This is a thought I’ve been toying with and mentioned before, so I want to start a discussion thread. It’s not really an RFC yet, but I am happy to make a full proposal if the gist of what I’m talking about seems generally useful.
There are situations where we may want to lower the arithmetic and binary operations in the Standard dialect into corresponding operations in combinational logic. For example
std.addi gets lowered to
firrtl.add in HandshakeToFIRRTL, as do several other operations. Another example is related to the work to lower SCFToCalyx, which has a need to convert Standard operations into something Calyx understands. A proposal is to create a library of Calyx primitives (which is what the existing Rust compiler does).
My thought is we could approach this how Linalg does it. Specifically, I’m talking about one of the properties of structured linalg ops: “Property 5: May Map To an External Library Call”. A structured Linalg op can be lowered into a well-defined loop nest and standard operations, or it can be lowered into a library call. The analogy in CIRCT would be to lower Standard operations into Comb logic, or a set of primitives.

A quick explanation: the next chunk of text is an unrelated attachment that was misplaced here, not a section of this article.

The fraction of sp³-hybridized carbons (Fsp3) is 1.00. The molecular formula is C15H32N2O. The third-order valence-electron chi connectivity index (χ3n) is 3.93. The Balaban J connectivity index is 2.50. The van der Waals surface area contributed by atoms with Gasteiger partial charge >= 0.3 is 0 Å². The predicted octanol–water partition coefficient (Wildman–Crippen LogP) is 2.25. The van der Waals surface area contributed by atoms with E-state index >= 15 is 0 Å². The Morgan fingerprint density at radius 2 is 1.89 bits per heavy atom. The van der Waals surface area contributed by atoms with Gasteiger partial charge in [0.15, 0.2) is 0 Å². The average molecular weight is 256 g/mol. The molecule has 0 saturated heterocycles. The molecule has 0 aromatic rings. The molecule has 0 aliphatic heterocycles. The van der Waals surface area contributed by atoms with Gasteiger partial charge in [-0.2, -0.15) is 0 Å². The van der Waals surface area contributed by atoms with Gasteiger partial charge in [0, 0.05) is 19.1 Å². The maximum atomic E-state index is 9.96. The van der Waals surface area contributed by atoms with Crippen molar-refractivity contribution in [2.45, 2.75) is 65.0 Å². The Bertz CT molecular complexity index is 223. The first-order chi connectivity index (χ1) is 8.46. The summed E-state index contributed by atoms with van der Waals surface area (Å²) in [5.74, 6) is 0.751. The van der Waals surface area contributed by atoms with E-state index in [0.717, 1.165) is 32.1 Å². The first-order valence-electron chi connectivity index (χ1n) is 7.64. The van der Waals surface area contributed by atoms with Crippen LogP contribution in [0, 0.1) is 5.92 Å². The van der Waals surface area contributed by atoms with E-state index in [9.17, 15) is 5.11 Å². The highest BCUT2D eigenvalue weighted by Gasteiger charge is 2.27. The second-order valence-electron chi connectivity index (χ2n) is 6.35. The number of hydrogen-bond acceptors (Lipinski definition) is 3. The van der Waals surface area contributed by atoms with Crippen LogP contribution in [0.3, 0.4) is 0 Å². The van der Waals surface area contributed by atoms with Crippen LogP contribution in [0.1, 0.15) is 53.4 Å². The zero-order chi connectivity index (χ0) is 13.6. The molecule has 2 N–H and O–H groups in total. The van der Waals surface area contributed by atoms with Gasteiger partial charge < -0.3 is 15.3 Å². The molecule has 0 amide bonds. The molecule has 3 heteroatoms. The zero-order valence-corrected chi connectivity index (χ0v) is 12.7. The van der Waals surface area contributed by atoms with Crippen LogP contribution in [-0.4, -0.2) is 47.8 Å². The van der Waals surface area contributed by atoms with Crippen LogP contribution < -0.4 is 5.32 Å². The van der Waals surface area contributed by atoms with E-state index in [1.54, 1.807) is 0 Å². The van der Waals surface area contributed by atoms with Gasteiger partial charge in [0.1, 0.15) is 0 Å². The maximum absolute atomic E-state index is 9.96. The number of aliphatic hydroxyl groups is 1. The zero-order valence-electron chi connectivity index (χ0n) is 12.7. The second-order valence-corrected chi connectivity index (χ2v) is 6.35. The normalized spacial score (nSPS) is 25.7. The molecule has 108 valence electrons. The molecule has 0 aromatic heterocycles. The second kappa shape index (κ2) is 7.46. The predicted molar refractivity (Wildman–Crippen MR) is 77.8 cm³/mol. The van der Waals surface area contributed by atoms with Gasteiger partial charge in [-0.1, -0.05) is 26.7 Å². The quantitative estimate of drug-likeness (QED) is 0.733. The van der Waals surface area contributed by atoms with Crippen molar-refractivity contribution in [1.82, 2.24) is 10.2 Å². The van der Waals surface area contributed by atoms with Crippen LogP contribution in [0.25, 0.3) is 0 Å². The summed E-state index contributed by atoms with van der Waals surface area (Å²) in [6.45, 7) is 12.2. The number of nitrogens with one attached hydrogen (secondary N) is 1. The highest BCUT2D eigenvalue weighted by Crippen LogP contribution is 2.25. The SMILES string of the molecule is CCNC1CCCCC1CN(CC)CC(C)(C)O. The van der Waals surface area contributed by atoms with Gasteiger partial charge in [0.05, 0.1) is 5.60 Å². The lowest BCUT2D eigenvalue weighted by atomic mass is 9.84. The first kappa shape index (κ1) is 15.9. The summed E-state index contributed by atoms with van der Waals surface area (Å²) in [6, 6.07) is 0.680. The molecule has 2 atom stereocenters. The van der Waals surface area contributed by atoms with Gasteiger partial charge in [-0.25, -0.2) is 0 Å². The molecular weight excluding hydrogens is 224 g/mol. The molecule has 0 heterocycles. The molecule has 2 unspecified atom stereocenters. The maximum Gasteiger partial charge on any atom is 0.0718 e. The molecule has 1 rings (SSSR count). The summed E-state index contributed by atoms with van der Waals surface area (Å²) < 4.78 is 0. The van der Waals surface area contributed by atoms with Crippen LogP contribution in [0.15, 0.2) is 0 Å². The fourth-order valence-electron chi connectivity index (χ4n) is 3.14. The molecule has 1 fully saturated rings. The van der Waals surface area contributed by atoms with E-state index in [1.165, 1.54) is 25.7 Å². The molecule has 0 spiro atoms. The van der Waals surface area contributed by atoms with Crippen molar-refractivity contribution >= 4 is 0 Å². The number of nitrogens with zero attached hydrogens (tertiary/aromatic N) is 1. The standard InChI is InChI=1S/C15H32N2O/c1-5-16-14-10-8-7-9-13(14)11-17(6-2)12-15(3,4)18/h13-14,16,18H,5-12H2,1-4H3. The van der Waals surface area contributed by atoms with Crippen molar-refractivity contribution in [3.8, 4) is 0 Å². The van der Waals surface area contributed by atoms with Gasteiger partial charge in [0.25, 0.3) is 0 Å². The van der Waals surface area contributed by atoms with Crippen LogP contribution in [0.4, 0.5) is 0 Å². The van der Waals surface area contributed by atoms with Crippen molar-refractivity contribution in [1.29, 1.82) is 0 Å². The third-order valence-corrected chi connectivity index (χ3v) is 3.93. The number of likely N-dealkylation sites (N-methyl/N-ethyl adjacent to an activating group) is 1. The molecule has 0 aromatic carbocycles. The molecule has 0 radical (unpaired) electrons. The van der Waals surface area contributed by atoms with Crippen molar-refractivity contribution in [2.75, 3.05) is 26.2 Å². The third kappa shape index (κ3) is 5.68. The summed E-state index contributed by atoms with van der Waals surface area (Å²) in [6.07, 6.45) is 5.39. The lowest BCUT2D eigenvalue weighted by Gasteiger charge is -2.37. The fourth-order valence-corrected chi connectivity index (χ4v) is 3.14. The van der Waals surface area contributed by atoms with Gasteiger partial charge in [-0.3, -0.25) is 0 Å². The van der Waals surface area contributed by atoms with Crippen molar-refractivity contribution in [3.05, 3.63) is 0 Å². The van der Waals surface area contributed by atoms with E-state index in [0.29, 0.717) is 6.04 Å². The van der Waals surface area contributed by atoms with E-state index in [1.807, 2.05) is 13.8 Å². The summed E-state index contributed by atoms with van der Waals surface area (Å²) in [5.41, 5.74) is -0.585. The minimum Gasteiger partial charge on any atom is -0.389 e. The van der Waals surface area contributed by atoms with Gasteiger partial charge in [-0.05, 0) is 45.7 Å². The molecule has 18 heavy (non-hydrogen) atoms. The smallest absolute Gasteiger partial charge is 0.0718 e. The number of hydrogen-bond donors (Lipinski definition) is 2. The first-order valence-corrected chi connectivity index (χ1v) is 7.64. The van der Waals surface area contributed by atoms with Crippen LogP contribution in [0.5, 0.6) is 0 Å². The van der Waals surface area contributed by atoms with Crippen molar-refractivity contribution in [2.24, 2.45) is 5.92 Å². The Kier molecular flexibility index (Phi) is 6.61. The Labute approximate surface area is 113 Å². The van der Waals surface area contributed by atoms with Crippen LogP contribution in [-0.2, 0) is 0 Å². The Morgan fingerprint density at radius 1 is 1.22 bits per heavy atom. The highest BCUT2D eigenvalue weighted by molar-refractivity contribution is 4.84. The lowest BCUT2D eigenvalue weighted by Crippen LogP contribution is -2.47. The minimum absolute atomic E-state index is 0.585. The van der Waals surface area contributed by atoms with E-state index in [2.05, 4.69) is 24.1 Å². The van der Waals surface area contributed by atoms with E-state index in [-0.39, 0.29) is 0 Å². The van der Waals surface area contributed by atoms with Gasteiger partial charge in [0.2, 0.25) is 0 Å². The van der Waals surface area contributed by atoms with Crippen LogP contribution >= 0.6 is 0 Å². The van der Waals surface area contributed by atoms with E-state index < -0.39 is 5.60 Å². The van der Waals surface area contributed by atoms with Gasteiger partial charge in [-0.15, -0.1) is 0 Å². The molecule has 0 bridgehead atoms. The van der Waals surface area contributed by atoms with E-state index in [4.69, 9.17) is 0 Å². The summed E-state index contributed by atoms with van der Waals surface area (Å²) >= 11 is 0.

To roughly sketch how this could work, I’m imagining a library with a bunch of RewritePatterns for converting Standard ops we care about into Comb ops. It would also have a mechanism to register primitives to lower into (which could also be accomplished with RewritePatterns, for example). We could expose a function to run the conversion, which would either use the primitives or fall back to generating Comb logic. This could be put into a standalone
-lower-standard pass, or used directly by other things that need it.
Besides just lowering, such a library could provide other important information about what the operations lower into. For example, implementations (either in Comb or primitives) could have an associated latency, which the Scheduling infrastructure could query.
Any thoughts or feedback welcome. I’m hoping this could be useful for several things in tree: HandshakeToFIRRTL, SCFToCalyx, and upcoming Scheduling work.